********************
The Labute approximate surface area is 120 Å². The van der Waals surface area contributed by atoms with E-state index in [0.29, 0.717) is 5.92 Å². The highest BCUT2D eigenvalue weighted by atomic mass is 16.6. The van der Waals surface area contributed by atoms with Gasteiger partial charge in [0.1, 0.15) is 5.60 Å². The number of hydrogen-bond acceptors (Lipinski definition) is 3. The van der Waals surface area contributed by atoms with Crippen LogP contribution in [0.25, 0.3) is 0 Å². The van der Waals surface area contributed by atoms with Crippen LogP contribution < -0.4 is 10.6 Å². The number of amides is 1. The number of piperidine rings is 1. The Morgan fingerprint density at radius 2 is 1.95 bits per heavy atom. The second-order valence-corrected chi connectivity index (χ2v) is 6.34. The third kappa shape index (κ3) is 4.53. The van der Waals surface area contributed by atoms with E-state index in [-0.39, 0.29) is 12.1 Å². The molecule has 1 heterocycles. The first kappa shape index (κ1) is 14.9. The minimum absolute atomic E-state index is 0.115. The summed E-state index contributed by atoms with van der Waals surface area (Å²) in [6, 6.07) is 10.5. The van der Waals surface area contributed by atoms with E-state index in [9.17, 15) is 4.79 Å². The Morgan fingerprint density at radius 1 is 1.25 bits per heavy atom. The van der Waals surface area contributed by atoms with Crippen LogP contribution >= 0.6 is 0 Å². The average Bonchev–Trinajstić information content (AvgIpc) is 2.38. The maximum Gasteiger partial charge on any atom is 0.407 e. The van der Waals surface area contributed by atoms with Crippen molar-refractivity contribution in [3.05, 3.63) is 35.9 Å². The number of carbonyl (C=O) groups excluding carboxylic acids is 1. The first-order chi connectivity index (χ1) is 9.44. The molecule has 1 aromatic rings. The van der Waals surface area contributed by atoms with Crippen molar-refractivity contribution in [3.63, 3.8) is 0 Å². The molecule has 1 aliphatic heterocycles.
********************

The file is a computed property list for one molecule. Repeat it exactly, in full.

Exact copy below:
The Labute approximate surface area is 120 Å². The van der Waals surface area contributed by atoms with E-state index in [0.29, 0.717) is 5.92 Å². The highest BCUT2D eigenvalue weighted by atomic mass is 16.6. The van der Waals surface area contributed by atoms with Gasteiger partial charge in [0.1, 0.15) is 5.60 Å². The number of hydrogen-bond acceptors (Lipinski definition) is 3. The van der Waals surface area contributed by atoms with Crippen LogP contribution in [0.25, 0.3) is 0 Å². The van der Waals surface area contributed by atoms with Crippen LogP contribution < -0.4 is 10.6 Å². The number of amides is 1. The number of piperidine rings is 1. The Morgan fingerprint density at radius 2 is 1.95 bits per heavy atom. The second-order valence-corrected chi connectivity index (χ2v) is 6.34. The third kappa shape index (κ3) is 4.53. The van der Waals surface area contributed by atoms with E-state index in [-0.39, 0.29) is 12.1 Å². The molecule has 1 heterocycles. The first kappa shape index (κ1) is 14.9. The minimum absolute atomic E-state index is 0.115. The summed E-state index contributed by atoms with van der Waals surface area (Å²) in [6, 6.07) is 10.5. The van der Waals surface area contributed by atoms with E-state index in [9.17, 15) is 4.79 Å². The Morgan fingerprint density at radius 1 is 1.25 bits per heavy atom. The van der Waals surface area contributed by atoms with Crippen LogP contribution >= 0.6 is 0 Å². The average Bonchev–Trinajstić information content (AvgIpc) is 2.38. The maximum Gasteiger partial charge on any atom is 0.407 e. The van der Waals surface area contributed by atoms with Crippen molar-refractivity contribution in [3.05, 3.63) is 35.9 Å². The number of carbonyl (C=O) groups excluding carboxylic acids is 1. The first-order chi connectivity index (χ1) is 9.44. The molecule has 1 aromatic rings. The van der Waals surface area contributed by atoms with Crippen molar-refractivity contribution in [3.63, 3.8) is 0 Å². The molecule has 1 aliphatic heterocycles.